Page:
Alliance politics impacts female candidacy in local level electionsClose to 41 percent women had won in 2017, but fewer will be elected this time, with nomination number itself down.
In the 2017 local elections, Vijay Sarawagi of the Sanghiya Samajbadi Forum was elected mayor of Birgunj Metropolitan City while Shanti Karki of Nepali Congress won deputy mayor.
Both the parties had fielded male candidates for mayor and females for deputy mayor. However, in the next month’s local elections, chances of a woman winning any of the two top executive positions are slim because major parties have fielded only male candidates.
The ruling five-party alliance has fielded Rajesh Man Singh, a Janata Samajbadi Party leader, for mayor and Congress’ Imtiyaz Alam for deputy mayor.
Similarly, Sarawagi now is mayoral candidate of the CPN-UML and the party has ceded deputy mayoral candidacy to the Loktantrik Samajbadi Party’s Purushottam Jha as part of their electoral partnership in Birgunj.
As the real competition is going to be between the two alliances–ruling parties’ and UML’s, it is very likely that males will be elected to both the mayor and deputy mayor posts in the only metropolis in the Madhes Province. Though the Constitution of Nepal envisions proportional representation of women in all state bodies, the two alliances used a loophole in the Local Level Election Act-2017 to avoid fielding women for both the top posts in the metropolis.
The Local Level Election Act-2017 has made it mandatory for each political party fielding candidates for both the top positions to ensure that one of them is a woman. However, parties are free not to field women if they contest in only one of two executive positions—mayor/chair and deputy mayor/vice chair.
In Lalitpur Metropolitan City, Chiribabu Maharjan from Nepali Congress is a mayoral candidate and Maoist Centre’s Baburaja Bajracharya is contesting for deputy mayor from the five-party ruling alliance. Both are males.
Gita Satyal from the Congress had won deputy mayor from the metropolis. In three of the six metropolises, the ruling coalition has fielded male candidates for both the positions. Similarly, in eight of the 11 sub-metropolis cities the five-party alliance has fielded only male candidates for the two top positions.
“Neither the parties nor the Election Commission took initiative to ensure that women are fielded in at least one of the two positions,” Renu Chand, a leader from the CPN (Maoist Centre), told the Post. “We had raised the issue weeks before the start of the nomination process but to no avail.”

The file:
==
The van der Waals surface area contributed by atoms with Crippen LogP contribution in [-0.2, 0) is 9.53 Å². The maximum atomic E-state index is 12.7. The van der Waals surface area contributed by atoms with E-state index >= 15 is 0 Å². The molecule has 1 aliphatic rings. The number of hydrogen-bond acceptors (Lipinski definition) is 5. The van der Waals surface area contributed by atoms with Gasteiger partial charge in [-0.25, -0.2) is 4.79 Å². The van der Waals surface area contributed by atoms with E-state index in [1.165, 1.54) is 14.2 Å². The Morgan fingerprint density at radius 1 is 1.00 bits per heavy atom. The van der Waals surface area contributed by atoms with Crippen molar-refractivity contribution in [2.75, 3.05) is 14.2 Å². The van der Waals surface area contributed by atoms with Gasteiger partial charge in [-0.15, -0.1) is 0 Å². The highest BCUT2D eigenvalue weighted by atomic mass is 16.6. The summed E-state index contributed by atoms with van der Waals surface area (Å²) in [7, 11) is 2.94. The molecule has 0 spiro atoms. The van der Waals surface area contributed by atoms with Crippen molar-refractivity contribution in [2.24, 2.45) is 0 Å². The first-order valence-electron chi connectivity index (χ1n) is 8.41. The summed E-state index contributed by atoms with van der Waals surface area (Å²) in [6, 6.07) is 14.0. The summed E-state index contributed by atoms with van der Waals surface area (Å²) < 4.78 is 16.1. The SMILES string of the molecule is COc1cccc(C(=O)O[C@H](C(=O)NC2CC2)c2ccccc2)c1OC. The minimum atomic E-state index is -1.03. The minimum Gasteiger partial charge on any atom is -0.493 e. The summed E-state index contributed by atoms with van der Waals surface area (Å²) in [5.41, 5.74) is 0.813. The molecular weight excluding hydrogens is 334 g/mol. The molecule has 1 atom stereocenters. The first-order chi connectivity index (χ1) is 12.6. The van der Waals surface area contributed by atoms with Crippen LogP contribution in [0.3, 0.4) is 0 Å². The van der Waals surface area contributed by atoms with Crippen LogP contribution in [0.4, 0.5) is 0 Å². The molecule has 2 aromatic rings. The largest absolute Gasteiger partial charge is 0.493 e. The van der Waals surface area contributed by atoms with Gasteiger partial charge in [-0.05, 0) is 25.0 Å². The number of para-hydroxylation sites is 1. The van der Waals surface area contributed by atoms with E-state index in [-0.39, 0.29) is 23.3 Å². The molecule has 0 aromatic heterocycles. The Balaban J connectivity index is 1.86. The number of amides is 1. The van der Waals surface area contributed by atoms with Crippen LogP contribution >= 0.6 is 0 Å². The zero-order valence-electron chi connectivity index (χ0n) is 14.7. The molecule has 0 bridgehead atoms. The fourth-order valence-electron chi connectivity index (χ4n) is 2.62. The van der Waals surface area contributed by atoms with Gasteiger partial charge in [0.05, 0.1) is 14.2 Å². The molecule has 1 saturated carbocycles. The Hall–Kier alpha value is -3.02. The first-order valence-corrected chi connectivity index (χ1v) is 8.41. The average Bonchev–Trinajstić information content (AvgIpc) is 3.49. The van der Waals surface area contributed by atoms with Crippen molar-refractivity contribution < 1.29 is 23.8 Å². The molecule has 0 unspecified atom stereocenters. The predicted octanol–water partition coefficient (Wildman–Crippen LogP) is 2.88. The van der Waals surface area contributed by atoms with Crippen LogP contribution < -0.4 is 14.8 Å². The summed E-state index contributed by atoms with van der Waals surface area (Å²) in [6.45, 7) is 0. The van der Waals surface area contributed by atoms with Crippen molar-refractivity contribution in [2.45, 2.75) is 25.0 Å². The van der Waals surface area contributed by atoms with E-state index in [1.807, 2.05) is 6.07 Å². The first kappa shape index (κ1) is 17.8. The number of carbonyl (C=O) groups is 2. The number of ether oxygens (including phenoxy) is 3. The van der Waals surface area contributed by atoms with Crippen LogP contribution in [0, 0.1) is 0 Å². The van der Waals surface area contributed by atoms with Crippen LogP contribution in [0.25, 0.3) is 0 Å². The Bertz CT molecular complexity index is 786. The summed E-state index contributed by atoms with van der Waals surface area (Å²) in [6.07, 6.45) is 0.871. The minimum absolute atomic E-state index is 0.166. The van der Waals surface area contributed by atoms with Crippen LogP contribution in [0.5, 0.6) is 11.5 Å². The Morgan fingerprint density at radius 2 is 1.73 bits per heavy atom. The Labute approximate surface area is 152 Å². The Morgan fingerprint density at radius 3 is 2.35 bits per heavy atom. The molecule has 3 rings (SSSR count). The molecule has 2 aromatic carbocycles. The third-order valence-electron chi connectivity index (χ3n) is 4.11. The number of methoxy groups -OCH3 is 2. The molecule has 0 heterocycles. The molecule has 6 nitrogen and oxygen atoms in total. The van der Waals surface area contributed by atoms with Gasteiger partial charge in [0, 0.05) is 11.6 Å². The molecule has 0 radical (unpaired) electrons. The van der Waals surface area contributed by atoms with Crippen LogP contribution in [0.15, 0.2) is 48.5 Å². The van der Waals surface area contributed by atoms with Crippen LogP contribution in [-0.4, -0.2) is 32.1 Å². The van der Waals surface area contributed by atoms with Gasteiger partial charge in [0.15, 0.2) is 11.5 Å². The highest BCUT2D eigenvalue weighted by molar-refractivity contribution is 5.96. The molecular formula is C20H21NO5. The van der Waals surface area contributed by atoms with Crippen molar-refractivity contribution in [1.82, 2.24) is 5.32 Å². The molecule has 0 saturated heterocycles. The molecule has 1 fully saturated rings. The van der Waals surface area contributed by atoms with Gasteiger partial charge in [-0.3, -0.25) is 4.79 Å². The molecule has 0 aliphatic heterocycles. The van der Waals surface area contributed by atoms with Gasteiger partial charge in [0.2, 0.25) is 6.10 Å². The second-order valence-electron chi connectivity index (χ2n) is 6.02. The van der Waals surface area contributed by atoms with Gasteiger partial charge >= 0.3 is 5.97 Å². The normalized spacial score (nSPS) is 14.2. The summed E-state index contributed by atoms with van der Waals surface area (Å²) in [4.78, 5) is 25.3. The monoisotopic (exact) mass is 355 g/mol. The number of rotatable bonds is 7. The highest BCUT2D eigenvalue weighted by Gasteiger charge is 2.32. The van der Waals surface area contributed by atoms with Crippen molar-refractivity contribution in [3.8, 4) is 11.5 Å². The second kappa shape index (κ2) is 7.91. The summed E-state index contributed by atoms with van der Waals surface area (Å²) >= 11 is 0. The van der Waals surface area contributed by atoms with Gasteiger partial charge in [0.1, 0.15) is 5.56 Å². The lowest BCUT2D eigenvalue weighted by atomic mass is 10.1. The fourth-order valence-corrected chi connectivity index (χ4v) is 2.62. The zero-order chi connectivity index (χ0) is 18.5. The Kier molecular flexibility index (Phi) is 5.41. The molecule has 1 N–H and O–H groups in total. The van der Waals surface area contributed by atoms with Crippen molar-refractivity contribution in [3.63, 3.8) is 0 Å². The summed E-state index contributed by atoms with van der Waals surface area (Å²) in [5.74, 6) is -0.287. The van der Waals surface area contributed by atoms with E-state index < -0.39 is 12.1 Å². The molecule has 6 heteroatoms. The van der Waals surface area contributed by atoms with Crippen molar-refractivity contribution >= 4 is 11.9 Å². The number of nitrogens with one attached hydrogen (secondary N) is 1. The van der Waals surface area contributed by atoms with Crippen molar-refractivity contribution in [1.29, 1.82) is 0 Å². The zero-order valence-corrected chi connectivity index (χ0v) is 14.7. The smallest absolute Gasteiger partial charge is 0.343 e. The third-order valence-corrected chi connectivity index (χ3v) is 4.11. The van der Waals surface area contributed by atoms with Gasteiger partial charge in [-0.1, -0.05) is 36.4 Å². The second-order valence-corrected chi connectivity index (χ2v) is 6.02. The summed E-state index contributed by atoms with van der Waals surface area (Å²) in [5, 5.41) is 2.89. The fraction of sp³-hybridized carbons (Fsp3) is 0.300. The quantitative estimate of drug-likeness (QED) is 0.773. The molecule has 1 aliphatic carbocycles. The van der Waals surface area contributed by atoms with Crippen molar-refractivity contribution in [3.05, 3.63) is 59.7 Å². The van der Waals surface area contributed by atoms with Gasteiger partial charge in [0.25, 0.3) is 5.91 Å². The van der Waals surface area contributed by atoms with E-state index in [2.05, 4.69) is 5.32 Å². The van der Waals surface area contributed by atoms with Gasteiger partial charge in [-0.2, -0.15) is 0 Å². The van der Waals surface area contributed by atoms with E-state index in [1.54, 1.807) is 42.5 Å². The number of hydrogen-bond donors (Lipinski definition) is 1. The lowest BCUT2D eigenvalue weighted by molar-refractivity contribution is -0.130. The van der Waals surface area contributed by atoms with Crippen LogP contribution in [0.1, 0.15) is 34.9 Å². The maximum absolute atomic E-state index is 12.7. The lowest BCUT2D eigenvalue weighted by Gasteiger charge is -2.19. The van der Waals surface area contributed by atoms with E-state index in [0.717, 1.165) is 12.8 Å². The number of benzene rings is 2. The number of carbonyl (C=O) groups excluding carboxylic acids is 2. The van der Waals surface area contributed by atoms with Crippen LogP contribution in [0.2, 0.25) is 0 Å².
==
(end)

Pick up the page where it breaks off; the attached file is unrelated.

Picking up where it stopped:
A group of cross party leaders led by Binda Pandey of the CPN-UML on April 8 had drawn the attention of Prime Minister Sher Bahadur Deuba and Chief Election Commissioner Dinesh Thapaliya to ensure that women’s participation in local governance doesn’t decrease.
However, a report from the Election Commission shows the number of women candidates in the upcoming local elections is significantly lower compared to males. Of the 152,465 candidates contesting for 35,221 positions in 753 local levels, only 37.84 percent—57,705—are women. The number of women also includes candidates for the two female ward members which is mandatory.
The share of women candidates is even lower than their share of victory from the 2017’s local elections. Of the 35,041 representatives elected from 2017 elections, close to 41 percent (14,352) were women. “When the number of candidates is already low, the number of winners will be even lower,” Mohna Ansari, a former member of the National Human Rights Commission, told the Post. “The number of women representatives is going to be significantly low this time compared to that from 2017. Together with the political parties, the Election Commission is responsible for this situation.”
Ansari, who also is an advocate, moved the Supreme Court on April 19 demanding its intervention to ensure parties, no matter whether they contest alone or in a coalition, field a woman in one of the two top positions—mayor/chairperson and deputy mayor/vice-chairperson. However, the court on Wednesday refrained from issuing an interim although it has issued a show cause notice against the government and the commission.
She had claimed that not nominating a woman in both the positions contradicts Article 38 (4) of the constitution that guarantees proportional representation of women in all state bodies. “The court administration delayed hearing of my petition and by the time it was heard it was late,” Ansari told the Post. The commission had allotted Sunday and Monday for the parties to register their candidates for the May 13 elections.
The hearing on her petition began Sunday when a single bench of Justice Til Prasad Shrestha called both the parties for discussions on Monday morning. However, the hearing couldn’t take place on Monday and Tuesday. By the time the hearing took place on Wednesday, the candidacy filing process had already completed. “I feel cheated by the judiciary because they didn’t give the issue the priority it deserved,” she told the Post.